API keys are commonly targeted in cyberattacks because they can be used to perform powerful operations on systems, such as requesting personal information or executing financial transactions. In fact, there have been cases of crawlers successfully attacking online code databases to steal API keys.
The consequences of API key theft can be drastic and lead to significant financial loss. Furthermore, as some API keys don’t expire, they can be used indefinitely by attackers once stolen, until the keys themselves are revoked.
Best Practices When Using API Keys
Because of their access to sensitive data and their general vulnerability, using API keys securely is of paramount importance. You can follow these best practice guidelines when using API keys to improve their overall security:
Rotate your API keys often if possible. This means you should delete your current API key and make a new one. With multiple systems, it’s easy to generate and delete API keys. Similar to how some systems require you to change your password every 30 to 90 days, you should rotate your API keys with a similar frequency if possible.
Use IP whitelisting: When you create an API key, draw up a list of IPs authorized to use the key (an IP whitelist). You can also specify a list of blocked IPs (an IP blacklist). This way, even if your API key is stolen, it still can’t be accessed by an unrecognized IP.
Use multiple API keys: Having multiple keys and splitting responsibilities among them will lower security risk, as your security will not hinge on a single key with extensive permissions. You can also set different IP whitelists for each key, further lowering your security risk.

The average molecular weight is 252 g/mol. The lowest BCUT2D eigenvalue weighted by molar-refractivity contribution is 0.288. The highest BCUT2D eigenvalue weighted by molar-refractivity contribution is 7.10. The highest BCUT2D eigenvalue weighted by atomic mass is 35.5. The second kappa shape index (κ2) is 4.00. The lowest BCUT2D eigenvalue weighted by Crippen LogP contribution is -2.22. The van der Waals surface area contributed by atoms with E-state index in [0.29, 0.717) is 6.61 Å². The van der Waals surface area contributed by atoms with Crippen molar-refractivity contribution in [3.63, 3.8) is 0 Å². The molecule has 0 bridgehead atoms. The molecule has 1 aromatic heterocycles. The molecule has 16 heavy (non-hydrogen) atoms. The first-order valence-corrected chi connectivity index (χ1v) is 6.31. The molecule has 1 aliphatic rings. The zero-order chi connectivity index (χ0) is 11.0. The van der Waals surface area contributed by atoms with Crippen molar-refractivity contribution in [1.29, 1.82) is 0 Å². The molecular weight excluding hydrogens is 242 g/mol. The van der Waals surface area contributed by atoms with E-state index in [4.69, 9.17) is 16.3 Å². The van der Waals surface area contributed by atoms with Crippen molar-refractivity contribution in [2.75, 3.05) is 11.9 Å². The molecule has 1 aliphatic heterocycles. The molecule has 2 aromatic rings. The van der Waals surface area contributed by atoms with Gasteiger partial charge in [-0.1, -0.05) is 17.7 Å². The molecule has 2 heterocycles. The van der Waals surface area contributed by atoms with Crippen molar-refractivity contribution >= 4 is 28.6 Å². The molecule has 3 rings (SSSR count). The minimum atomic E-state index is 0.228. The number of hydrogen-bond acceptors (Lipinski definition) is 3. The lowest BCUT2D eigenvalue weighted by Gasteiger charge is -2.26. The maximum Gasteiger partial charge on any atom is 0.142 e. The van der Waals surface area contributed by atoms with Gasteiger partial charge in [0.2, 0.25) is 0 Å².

Store API keys securely: Don’t store your keys in public places, on public computers, or in their original plain text format. Instead, store each using encryption or a secret manager for better security, and be careful not to accidentally expose them.
Do not share your API keys. Sharing your API key is similar to sharing your password. In doing so, you give another party the same authentication and authorization privileges as you. If they are compromised, your API key can be stolen and used to hack into your account. An API key should only be used between you and the system that generates it.
If your API key is compromised, you need to first disable it to prevent further damage. If there is any financial loss, take screenshots of key information related to the incident, contact the related entities, and file a police report. This is the best way to increase your chances of regaining any lost funds.
API keys provide core authentication and authorization functions, and users must manage and protect their keys carefully. There are many layers and aspects to ensuring the safe usage of API keys. Overall, an API key should be treated like a password to your account.